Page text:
Globally, sugar prices fell to a three-year low. High production in India, Brazil and Thailand, along with already available stocks, put pressure on prices.

In 2014, low prices may lead to increased use of sugar cane for ethanol production in Brazil, which could use up supply and boost prices. In India, the industry is struggling with low sugar prices and high sugar cane costs. There is now a demand to hike import duty from 15% to 40%.

Chana (chickpea):
Chana prices breached the Minimum Support Price (MSP) of Rs 3,000 per 100 Kg set for 2012-13 following high production estimates of 8.88 million tonnes and imports of 0.697 million tonnes, ensuring ample supply. Australian and Canadian chickpea prices remained low following record crops of 0.817 million tonnes and 0.161 million tonnes, respectively, and low demand from India.

The government has raised the MSP for 2013-14 to Rs 3,100 per 100 Kg, which may prompt farmers to plant more chana. However, farmers in Madhya Pradesh may shift to wheat as government buying provides support for the cereal. Favourable weather in the next few months is a key factor.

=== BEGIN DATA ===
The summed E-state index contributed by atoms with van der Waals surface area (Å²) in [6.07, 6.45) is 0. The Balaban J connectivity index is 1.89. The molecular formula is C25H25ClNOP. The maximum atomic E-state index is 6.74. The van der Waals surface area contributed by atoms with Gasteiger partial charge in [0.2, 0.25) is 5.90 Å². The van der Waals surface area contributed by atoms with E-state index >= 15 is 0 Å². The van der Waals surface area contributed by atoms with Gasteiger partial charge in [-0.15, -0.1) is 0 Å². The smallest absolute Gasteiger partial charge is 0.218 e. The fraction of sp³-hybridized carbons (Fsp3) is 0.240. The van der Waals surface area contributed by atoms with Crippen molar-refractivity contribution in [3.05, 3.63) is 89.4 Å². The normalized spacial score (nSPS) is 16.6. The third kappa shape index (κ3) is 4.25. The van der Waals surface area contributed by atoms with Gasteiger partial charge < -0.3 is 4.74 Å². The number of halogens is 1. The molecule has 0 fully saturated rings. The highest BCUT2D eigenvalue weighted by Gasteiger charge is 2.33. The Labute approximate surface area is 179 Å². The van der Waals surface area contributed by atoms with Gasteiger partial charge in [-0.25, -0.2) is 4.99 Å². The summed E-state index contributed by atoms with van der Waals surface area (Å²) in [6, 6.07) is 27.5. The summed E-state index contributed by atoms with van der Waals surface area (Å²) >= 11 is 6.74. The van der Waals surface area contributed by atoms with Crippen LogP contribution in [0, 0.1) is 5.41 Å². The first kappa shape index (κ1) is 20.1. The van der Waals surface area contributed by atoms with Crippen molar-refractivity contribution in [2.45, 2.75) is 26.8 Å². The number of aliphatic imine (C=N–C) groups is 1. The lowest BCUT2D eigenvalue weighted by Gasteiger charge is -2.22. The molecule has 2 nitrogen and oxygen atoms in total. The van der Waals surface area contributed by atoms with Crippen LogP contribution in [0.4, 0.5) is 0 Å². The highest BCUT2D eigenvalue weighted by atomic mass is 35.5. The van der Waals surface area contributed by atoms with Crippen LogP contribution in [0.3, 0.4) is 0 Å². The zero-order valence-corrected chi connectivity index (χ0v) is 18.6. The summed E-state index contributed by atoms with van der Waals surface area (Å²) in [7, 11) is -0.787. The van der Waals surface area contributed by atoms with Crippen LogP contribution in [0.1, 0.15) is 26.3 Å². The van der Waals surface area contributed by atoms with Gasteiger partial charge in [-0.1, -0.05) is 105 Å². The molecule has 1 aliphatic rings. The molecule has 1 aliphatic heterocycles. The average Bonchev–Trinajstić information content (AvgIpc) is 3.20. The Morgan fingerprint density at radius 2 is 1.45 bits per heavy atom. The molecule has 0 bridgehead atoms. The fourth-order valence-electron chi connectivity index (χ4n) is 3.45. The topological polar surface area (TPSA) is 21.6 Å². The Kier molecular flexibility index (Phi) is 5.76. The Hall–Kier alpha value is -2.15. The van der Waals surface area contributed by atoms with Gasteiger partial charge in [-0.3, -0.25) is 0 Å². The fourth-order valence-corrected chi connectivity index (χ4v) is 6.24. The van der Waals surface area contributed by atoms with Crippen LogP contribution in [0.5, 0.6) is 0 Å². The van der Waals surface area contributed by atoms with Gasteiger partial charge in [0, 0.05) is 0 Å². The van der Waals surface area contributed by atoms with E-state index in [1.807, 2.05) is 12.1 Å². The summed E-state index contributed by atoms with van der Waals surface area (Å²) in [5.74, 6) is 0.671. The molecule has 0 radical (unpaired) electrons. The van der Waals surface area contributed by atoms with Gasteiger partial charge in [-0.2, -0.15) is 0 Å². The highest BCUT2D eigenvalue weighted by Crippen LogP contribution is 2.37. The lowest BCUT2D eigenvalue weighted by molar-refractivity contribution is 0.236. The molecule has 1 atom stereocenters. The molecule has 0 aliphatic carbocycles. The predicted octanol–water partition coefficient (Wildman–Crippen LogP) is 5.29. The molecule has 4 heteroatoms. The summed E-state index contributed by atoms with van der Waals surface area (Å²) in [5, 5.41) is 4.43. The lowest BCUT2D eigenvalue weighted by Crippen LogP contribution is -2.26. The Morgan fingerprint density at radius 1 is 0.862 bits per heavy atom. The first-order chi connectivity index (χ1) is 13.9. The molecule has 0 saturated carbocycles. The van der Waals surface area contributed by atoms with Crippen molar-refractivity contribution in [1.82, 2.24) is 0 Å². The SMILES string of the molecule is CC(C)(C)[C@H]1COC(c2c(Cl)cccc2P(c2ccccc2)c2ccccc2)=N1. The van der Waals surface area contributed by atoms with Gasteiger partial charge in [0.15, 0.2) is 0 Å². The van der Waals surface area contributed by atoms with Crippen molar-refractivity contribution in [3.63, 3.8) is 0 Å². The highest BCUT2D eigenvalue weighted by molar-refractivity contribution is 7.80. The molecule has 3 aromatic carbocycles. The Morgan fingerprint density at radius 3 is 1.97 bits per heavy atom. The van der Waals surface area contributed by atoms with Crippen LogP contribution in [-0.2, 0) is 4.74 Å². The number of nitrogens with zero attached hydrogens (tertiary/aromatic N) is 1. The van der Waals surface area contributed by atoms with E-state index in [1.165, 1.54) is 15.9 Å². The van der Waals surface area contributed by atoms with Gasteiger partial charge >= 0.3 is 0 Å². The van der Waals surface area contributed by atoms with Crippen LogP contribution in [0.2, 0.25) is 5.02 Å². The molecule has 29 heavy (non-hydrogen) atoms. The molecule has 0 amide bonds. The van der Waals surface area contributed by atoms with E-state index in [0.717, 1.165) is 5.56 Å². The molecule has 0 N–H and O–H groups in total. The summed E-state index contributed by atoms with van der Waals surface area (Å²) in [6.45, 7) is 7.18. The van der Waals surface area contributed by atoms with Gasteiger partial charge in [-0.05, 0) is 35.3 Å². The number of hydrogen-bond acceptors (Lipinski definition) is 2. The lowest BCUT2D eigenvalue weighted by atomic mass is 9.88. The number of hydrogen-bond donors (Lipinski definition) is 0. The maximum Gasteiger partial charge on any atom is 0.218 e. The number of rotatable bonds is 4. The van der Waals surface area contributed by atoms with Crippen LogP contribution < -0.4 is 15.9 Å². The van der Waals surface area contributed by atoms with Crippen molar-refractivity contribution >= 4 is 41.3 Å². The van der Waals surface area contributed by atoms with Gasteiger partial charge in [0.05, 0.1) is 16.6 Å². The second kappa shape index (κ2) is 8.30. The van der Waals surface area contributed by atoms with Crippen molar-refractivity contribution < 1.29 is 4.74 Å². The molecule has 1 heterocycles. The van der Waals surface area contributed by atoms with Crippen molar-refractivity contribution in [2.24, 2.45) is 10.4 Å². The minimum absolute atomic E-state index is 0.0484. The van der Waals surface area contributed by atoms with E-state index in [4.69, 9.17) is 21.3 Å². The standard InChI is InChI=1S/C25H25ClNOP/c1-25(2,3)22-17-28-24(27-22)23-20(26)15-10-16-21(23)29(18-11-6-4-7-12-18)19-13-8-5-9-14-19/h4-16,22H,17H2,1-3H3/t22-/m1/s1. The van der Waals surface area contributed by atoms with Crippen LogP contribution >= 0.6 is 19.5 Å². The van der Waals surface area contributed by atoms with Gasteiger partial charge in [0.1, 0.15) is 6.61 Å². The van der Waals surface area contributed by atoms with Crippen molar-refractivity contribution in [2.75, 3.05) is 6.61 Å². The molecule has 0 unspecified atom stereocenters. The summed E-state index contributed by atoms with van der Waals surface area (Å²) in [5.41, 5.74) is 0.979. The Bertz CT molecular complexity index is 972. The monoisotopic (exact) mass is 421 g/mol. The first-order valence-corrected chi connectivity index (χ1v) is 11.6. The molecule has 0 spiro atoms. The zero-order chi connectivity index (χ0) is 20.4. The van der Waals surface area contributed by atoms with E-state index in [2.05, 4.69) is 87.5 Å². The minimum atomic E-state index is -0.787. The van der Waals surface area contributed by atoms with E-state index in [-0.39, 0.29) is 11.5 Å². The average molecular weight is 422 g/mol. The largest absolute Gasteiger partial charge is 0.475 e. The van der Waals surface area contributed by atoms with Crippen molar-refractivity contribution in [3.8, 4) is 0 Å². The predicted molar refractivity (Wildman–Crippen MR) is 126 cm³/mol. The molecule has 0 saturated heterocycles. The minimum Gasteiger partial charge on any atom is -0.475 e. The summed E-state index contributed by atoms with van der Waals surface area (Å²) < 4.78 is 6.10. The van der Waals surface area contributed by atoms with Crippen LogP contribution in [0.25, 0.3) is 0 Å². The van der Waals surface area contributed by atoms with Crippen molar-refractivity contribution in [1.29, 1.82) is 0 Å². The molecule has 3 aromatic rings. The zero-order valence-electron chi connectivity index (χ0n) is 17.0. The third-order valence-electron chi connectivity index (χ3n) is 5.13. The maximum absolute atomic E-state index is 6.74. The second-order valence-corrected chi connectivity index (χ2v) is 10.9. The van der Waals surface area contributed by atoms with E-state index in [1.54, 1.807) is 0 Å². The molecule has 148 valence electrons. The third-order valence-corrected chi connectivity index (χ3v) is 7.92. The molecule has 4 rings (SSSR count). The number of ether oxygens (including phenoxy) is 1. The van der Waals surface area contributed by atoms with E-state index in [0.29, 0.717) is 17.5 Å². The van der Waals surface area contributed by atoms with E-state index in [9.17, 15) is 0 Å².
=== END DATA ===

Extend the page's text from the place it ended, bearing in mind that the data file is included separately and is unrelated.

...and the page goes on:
Maize:
The price of Indian maize in spot markets fell in 2013 following a high production estimate of 22.23 million tonnes for 2012-13. Internationally, corn prices fell in 2013 from the highs of 2012. Crop estimate of 355.33 million tonnes from the US lowered prices.

Globally, decline in corn prices could result in farmers substituting corn for soybean. Even so, according to the US Department of Agriculture (USDA), existing stock of 164.32 million tonnes may limit the resultant rise in prices. Focus on South American crops and the weather in Argentina and Brazil in 2014.